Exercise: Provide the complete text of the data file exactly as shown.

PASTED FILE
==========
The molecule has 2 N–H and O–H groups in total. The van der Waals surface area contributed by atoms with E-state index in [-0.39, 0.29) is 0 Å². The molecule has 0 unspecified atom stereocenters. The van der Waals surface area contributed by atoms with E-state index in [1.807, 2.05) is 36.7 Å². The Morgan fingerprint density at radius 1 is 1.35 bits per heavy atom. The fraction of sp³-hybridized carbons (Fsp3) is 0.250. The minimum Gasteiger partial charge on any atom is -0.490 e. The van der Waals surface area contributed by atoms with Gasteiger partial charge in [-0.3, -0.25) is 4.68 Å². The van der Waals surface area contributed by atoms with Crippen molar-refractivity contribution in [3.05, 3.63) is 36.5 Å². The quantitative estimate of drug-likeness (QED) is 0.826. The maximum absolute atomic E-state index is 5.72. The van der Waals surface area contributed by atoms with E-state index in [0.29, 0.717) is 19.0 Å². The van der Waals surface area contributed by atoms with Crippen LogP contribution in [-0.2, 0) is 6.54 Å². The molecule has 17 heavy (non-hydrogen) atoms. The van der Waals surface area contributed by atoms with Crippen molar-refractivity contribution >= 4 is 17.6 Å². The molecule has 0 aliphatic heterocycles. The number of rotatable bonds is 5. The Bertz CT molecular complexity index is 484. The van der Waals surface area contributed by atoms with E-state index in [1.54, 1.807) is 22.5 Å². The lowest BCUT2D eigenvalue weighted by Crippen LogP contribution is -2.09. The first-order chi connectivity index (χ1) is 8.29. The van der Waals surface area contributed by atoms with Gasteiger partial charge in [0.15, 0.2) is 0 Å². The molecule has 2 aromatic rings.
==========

The molecule has 2 N–H and O–H groups in total. The van der Waals surface area contributed by atoms with E-state index in [-0.39, 0.29) is 0 Å². The molecule has 0 unspecified atom stereocenters. The van der Waals surface area contributed by atoms with E-state index in [1.807, 2.05) is 36.7 Å². The Morgan fingerprint density at radius 1 is 1.35 bits per heavy atom. The fraction of sp³-hybridized carbons (Fsp3) is 0.250. The minimum Gasteiger partial charge on any atom is -0.490 e. The van der Waals surface area contributed by atoms with Gasteiger partial charge in [-0.3, -0.25) is 4.68 Å². The van der Waals surface area contributed by atoms with Crippen molar-refractivity contribution in [3.05, 3.63) is 36.5 Å². The quantitative estimate of drug-likeness (QED) is 0.826. The maximum absolute atomic E-state index is 5.72. The van der Waals surface area contributed by atoms with E-state index in [0.29, 0.717) is 19.0 Å². The van der Waals surface area contributed by atoms with Crippen LogP contribution in [-0.2, 0) is 6.54 Å². The molecule has 17 heavy (non-hydrogen) atoms. The van der Waals surface area contributed by atoms with Crippen molar-refractivity contribution >= 4 is 17.6 Å². The molecule has 0 aliphatic heterocycles. The number of rotatable bonds is 5. The Bertz CT molecular complexity index is 484. The van der Waals surface area contributed by atoms with E-state index in [1.54, 1.807) is 22.5 Å². The lowest BCUT2D eigenvalue weighted by Crippen LogP contribution is -2.09. The first-order chi connectivity index (χ1) is 8.29. The van der Waals surface area contributed by atoms with Gasteiger partial charge in [0.15, 0.2) is 0 Å². The molecule has 2 aromatic rings.